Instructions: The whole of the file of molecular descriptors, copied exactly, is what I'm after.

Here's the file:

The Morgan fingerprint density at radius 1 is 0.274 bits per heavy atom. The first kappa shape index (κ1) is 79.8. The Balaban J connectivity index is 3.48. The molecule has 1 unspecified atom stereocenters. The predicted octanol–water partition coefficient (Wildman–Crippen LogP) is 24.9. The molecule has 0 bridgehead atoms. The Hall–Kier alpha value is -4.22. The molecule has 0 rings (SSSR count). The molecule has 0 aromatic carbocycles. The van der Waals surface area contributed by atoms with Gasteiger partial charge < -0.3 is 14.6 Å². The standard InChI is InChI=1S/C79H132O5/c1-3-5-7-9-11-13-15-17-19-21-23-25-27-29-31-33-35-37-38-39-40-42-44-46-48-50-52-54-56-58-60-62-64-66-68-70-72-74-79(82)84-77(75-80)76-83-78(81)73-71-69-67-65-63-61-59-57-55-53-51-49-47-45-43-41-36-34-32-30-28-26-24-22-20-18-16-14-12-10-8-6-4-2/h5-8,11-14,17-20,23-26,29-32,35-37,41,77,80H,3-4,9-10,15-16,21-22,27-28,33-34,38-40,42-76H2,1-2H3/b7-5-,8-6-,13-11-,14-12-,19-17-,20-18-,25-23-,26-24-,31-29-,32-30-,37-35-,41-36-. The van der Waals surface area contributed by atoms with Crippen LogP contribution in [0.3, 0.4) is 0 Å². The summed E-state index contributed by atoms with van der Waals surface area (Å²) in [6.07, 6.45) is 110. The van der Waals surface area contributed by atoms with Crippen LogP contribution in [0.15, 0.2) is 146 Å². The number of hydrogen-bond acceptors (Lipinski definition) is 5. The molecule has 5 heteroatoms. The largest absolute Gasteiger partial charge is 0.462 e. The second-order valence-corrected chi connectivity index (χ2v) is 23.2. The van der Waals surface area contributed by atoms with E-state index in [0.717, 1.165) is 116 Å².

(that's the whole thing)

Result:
The Morgan fingerprint density at radius 1 is 0.274 bits per heavy atom. The first kappa shape index (κ1) is 79.8. The Balaban J connectivity index is 3.48. The molecule has 1 unspecified atom stereocenters. The predicted octanol–water partition coefficient (Wildman–Crippen LogP) is 24.9. The molecule has 0 bridgehead atoms. The Hall–Kier alpha value is -4.22. The molecule has 0 rings (SSSR count). The molecule has 0 aromatic carbocycles. The van der Waals surface area contributed by atoms with Gasteiger partial charge < -0.3 is 14.6 Å². The standard InChI is InChI=1S/C79H132O5/c1-3-5-7-9-11-13-15-17-19-21-23-25-27-29-31-33-35-37-38-39-40-42-44-46-48-50-52-54-56-58-60-62-64-66-68-70-72-74-79(82)84-77(75-80)76-83-78(81)73-71-69-67-65-63-61-59-57-55-53-51-49-47-45-43-41-36-34-32-30-28-26-24-22-20-18-16-14-12-10-8-6-4-2/h5-8,11-14,17-20,23-26,29-32,35-37,41,77,80H,3-4,9-10,15-16,21-22,27-28,33-34,38-40,42-76H2,1-2H3/b7-5-,8-6-,13-11-,14-12-,19-17-,20-18-,25-23-,26-24-,31-29-,32-30-,37-35-,41-36-. The van der Waals surface area contributed by atoms with Crippen LogP contribution in [0.3, 0.4) is 0 Å². The summed E-state index contributed by atoms with van der Waals surface area (Å²) in [6.07, 6.45) is 110. The van der Waals surface area contributed by atoms with Crippen LogP contribution in [0.15, 0.2) is 146 Å². The number of hydrogen-bond acceptors (Lipinski definition) is 5. The molecule has 5 heteroatoms. The largest absolute Gasteiger partial charge is 0.462 e. The second-order valence-corrected chi connectivity index (χ2v) is 23.2. The van der Waals surface area contributed by atoms with E-state index in [0.717, 1.165) is 116 Å².